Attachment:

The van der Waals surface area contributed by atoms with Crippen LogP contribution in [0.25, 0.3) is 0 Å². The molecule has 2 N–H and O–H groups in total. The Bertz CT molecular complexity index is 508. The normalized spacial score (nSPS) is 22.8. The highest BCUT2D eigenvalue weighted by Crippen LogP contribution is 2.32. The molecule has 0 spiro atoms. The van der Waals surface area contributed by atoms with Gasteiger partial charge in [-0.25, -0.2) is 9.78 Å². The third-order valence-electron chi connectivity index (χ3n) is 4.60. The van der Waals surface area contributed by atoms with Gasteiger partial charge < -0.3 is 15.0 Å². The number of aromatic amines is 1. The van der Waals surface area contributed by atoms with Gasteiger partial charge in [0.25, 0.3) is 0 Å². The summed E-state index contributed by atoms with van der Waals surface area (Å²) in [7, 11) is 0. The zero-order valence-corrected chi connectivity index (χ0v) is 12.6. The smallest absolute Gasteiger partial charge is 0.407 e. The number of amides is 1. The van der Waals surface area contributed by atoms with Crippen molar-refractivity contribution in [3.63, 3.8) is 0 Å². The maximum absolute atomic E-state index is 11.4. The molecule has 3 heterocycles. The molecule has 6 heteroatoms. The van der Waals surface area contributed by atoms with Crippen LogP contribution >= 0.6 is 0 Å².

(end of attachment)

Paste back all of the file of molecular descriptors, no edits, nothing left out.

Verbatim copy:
The van der Waals surface area contributed by atoms with Crippen LogP contribution in [0.25, 0.3) is 0 Å². The molecule has 2 N–H and O–H groups in total. The Bertz CT molecular complexity index is 508. The normalized spacial score (nSPS) is 22.8. The highest BCUT2D eigenvalue weighted by Crippen LogP contribution is 2.32. The molecule has 0 spiro atoms. The van der Waals surface area contributed by atoms with Gasteiger partial charge in [-0.25, -0.2) is 9.78 Å². The third-order valence-electron chi connectivity index (χ3n) is 4.60. The van der Waals surface area contributed by atoms with Gasteiger partial charge < -0.3 is 15.0 Å². The number of aromatic amines is 1. The van der Waals surface area contributed by atoms with Gasteiger partial charge in [0.25, 0.3) is 0 Å². The summed E-state index contributed by atoms with van der Waals surface area (Å²) in [7, 11) is 0. The zero-order valence-corrected chi connectivity index (χ0v) is 12.6. The smallest absolute Gasteiger partial charge is 0.407 e. The number of amides is 1. The van der Waals surface area contributed by atoms with Crippen molar-refractivity contribution in [3.63, 3.8) is 0 Å². The maximum absolute atomic E-state index is 11.4. The molecule has 3 heterocycles. The molecule has 6 heteroatoms. The van der Waals surface area contributed by atoms with Crippen LogP contribution >= 0.6 is 0 Å².